Thousands more refugees arrived on Tuesday (Sept. 8) from Hungary into Austria, where the weather is getting colder.
Point of view
The topic does give us a headache
Austrian police say at least 7,000 people have filled the Westbahnhof train station in the capital Vienna in the last 24 hours.
Many travel on to Germany by train, where residents and volunteers have been greeting them and offering them food, water and shelter.
But some are now starting to ask how long the open arms policy can last, as the influx shows no sign of abating and temperatures begin to drop.
“The topic does give us a headache. Right now, we are glad to see great willingness to help among the German people,” German Foreign Minister Frank-Walter Steinmeier said on Monday (Sept. 7). “ But we’re also concerned about how long this is going to last. Especially if the numbers are as they are now.”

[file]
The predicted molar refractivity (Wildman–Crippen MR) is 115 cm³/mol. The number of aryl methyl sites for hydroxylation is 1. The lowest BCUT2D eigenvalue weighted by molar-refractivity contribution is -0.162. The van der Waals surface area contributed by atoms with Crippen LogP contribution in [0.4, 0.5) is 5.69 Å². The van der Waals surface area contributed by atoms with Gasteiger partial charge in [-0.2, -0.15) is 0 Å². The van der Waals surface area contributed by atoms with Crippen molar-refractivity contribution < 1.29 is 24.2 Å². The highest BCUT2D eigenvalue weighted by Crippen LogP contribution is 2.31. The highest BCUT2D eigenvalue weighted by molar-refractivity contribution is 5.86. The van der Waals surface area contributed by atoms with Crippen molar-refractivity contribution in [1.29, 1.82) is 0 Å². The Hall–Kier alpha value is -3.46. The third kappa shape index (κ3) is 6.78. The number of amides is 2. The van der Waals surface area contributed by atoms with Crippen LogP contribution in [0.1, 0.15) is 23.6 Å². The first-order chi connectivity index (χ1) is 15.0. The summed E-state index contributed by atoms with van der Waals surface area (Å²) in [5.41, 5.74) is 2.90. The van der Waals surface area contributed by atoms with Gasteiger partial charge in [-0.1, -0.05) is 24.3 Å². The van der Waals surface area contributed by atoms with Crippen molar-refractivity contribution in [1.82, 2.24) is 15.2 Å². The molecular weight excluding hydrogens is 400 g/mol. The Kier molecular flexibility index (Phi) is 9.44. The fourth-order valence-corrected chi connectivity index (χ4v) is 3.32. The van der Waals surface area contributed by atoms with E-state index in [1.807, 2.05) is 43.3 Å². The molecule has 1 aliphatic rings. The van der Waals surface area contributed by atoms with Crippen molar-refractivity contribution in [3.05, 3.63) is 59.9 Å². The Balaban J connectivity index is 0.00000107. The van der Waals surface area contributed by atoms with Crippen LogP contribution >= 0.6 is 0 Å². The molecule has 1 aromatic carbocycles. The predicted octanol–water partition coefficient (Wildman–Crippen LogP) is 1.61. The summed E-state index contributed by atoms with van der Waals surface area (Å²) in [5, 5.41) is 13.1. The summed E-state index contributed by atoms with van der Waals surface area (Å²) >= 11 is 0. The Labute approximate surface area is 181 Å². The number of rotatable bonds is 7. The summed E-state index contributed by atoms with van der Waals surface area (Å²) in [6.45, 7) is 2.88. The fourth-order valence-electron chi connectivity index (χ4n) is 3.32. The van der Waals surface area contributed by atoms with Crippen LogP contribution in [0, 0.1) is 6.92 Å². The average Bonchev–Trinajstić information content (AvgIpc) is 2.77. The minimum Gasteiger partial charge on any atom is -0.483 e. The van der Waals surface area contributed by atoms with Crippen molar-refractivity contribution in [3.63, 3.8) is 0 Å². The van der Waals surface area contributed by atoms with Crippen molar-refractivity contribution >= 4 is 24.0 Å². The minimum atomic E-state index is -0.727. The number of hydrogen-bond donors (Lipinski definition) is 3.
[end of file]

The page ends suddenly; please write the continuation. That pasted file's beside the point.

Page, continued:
The German government has urged other EU countries to also open their doors to share the burden of the arrivals. Germany expects up to 800,000 asylum seekers this year — that’s ten times more than Sweden, for example.
“Sweden and Germany think that fixed quotas or fixed figures for refugees are needed for those who are eligible to asylum and who should be fairly distributed according to clear principles set by the EU member states,” German Chancellor Angela Merkel told reporters after meeting with Swedish Prime Minister Stefan Löfven.
“Unfortunately, we are a long way from that, and we believe that something must change,” she added.
Some 20,000 refugees have arrived in Munich over the past weekend alone.
Families have been given shelter at the local exhibition hall, where Bavarian authorities say there is room to accommodate around 3,000 people.